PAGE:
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1.  CRISPR adaptation biases explain preference for acquisition of foreign DNA 
Nature  2015;520(7548):505-510.
In the process of CRISPR adaptation, short pieces of DNA (“spacers”) are acquired from foreign elements and integrated into the CRISPR array. It so far remained a mystery how spacers are preferentially acquired from the foreign DNA while the self chromosome is avoided. Here we show that spacer acquisition is replication-dependent, and that DNA breaks formed at stalled replication forks promote spacer acquisition. Chromosomal hotspots of spacer acquisition were confined by Chi sites, which are sequence octamers highly enriched on the bacterial chromosome, suggesting that these sites limit spacer acquisition from self DNA. We further show that the avoidance of “self” is mediated by the RecBCD dsDNA break repair complex. Our results suggest that in E. coli, acquisition of new spacers depends on RecBCD-mediated processing of dsDNA breaks occurring primarily at replication forks, and that the preference for foreign DNA is achieved through the higher density of Chi sites on the self chromosome, in combination with the higher number of forks on the foreign DNA. This model explains the strong preference to acquire spacers from both high copy plasmids and phages.
PMCID: PMC4561520  PMID: 25874675
2.  Proteins and DNA elements essential for the CRISPR adaptation process in Escherichia coli 
Nucleic Acids Research  2012;40(12):5569-5576.
The clustered regularly interspaced short palindromic repeats and their associated proteins (CRISPR/Cas) constitute a recently identified prokaryotic defense mechanism against invading nucleic acids. Activity of the CRISPR/Cas system comprises of three steps: (i) insertion of alien DNA sequences into the CRISPR array to prevent future attacks, in a process called ‘adaptation’, (ii) expression of the relevant proteins, as well as expression and processing of the array, followed by (iii) RNA-mediated interference with the alien nucleic acid. Here we describe a robust assay in Escherichia coli to explore the hitherto least-studied process, adaptation. We identify essential genes and DNA elements in the leader sequence and in the array which are essential for the adaptation step. We also provide mechanistic insights on the insertion of the repeat-spacer unit by showing that the first repeat serves as the template for the newly inserted repeat. Taken together, our results elucidate fundamental steps in the adaptation process of the CRISPR/Cas system.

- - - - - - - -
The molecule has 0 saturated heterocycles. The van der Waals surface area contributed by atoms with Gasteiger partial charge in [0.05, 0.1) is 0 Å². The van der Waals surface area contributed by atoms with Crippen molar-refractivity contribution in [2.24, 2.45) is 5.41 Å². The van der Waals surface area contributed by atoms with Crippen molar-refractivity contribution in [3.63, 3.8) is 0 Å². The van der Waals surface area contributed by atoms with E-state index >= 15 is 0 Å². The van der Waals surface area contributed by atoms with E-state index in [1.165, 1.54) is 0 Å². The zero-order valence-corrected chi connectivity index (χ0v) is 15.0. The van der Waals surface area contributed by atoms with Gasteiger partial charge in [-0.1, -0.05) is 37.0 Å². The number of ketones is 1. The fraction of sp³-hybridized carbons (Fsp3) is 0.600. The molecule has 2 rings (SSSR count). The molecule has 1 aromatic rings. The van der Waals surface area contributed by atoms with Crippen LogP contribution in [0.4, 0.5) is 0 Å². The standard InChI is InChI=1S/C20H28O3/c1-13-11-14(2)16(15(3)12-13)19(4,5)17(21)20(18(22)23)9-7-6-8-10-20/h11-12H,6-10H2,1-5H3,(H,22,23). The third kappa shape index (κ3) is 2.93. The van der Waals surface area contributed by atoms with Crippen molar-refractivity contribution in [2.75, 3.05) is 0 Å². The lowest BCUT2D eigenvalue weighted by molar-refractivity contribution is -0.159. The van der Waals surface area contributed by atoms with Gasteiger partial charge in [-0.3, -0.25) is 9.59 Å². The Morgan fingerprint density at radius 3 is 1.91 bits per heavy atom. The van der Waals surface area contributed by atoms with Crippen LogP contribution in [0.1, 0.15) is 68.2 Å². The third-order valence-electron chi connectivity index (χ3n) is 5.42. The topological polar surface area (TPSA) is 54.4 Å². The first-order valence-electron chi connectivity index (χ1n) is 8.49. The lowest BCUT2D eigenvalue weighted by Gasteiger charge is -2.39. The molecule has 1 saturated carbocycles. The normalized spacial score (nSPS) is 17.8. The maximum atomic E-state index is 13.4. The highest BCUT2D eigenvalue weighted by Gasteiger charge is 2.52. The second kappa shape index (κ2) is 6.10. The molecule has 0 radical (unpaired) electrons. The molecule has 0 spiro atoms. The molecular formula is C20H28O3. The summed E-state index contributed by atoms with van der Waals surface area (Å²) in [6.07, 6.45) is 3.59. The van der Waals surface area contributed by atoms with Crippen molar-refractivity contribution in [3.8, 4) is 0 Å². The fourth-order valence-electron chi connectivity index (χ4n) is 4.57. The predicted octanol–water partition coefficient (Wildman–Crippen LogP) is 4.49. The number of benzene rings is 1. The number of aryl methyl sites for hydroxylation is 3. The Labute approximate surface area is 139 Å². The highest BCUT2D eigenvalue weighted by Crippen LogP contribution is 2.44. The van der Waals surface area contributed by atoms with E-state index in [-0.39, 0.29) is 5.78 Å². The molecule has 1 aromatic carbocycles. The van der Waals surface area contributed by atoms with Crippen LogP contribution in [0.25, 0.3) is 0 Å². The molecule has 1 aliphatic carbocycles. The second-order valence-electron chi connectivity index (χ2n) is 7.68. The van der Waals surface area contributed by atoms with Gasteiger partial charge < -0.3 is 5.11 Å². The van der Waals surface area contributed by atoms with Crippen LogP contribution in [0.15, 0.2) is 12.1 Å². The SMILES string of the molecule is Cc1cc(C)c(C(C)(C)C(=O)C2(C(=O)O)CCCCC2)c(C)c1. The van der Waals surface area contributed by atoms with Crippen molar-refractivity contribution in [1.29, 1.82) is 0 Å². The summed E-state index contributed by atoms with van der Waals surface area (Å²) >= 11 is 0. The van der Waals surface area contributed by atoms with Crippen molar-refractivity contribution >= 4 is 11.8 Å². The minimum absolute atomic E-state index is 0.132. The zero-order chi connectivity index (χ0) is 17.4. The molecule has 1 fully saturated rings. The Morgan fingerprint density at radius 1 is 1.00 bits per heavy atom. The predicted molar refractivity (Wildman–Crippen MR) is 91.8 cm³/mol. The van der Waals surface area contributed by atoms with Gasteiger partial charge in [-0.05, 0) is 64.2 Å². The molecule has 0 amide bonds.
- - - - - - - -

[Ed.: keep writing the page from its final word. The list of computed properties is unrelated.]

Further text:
PMCID: PMC3384332  PMID: 22402487
3.  Molecular Epidemiology, Sequence Types, and Plasmid Analyses of KPC-Producing Klebsiella pneumoniae Strains in Israel▿  
Sporadic isolates of carbapenem-resistant KPC-2-producing Klebsiella pneumoniae were isolated in Tel Aviv Medical Center during 2005 and 2006, parallel to the emergence of the KPC-3-producing K. pneumoniae sequence type 258 (ST 258). We aimed to study the molecular epidemiology of these isolates and to characterize their blaKPC-carrying plasmids and their origin. Ten isolates (8 KPC-2 and 2 KPC-3 producing) were studied. All isolates were extremely drug resistant. They possessed the blaKPC gene and varied in their additional beta-lactamase contents. The KPC-2-producing strains belonged to three different sequence types: ST 340 (n = 2), ST 277 (n = 2), and a novel sequence type, ST 376 (n = 4). Among KPC-3-producing strains, a single isolate (ST 327) different from ST 258 was identified, but both strains carried the same plasmid (pKpQIL). The KPC-2-encoding plasmids varied in size (45 to 95 kb) and differed among each of the STs. Two of the Klebsiella blaKPC-2-carrying plasmids were identical to plasmids from Escherichia coli, suggesting a common origin of these plasmids. These data indicate that KPC evolution in K. pneumoniae is related to rare events of interspecies spread of blaKPC-2-carrying plasmids from E. coli followed by limited clonal spread, whereas KPC-3 carriage in this species is related almost strictly to clonal expansion of ST 258 carrying pKpQIL.
PMCID: PMC2897314  PMID: 20350950
4.  Carbapenem-Resistant KPC-2-Producing Escherichia coli in a Tel Aviv Medical Center, 2005 to 2008▿  
All of the carbapenem-resistant Escherichia coli (CREC) isolates identified in our hospital from 2005 to 2008 (n = 10) were studied. CREC isolates were multidrug resistant, all carried blaKPC-2, and six of them were also extended-spectrum beta-lactamase producers. Pulsed-field gel electrophoresis indicated six genetic clones; within the same clone, similar transferable blaKPC-2-containing plasmids were found whereas plasmids differed between clones. Tn4401 elements were identified in all of these plasmids.
PMCID: PMC2876404  PMID: 20231393
5.  Transfer of Carbapenem-Resistant Plasmid from Klebsiella pneumoniae ST258 to Escherichia coli in Patient 
Emerging Infectious Diseases  2010;16(6):1014-1017.
Klebsiella pneumoniae carbapenemase (KPC) 3–producing Escherichia coli was isolated from a carrier of KPC-3–producing K. pneumoniae. The KPC-3 plasmid was identical in isolates of both species. The patient's gut flora contained a carbapenem-susceptible E. coli strain isogenic with the KPC-3–producing isolate, which suggests horizontal interspecies plasmid transfer.
PMCID: PMC3086234  PMID: 20507761
Horizontal gene transfer; carbapenem-resistant plasmid; KPC; bacteria; plasmids; Klebsiella pneumoniae; Escherichia coli; antibiotic resistance; Israel; dispatch

Results 1-5 (5)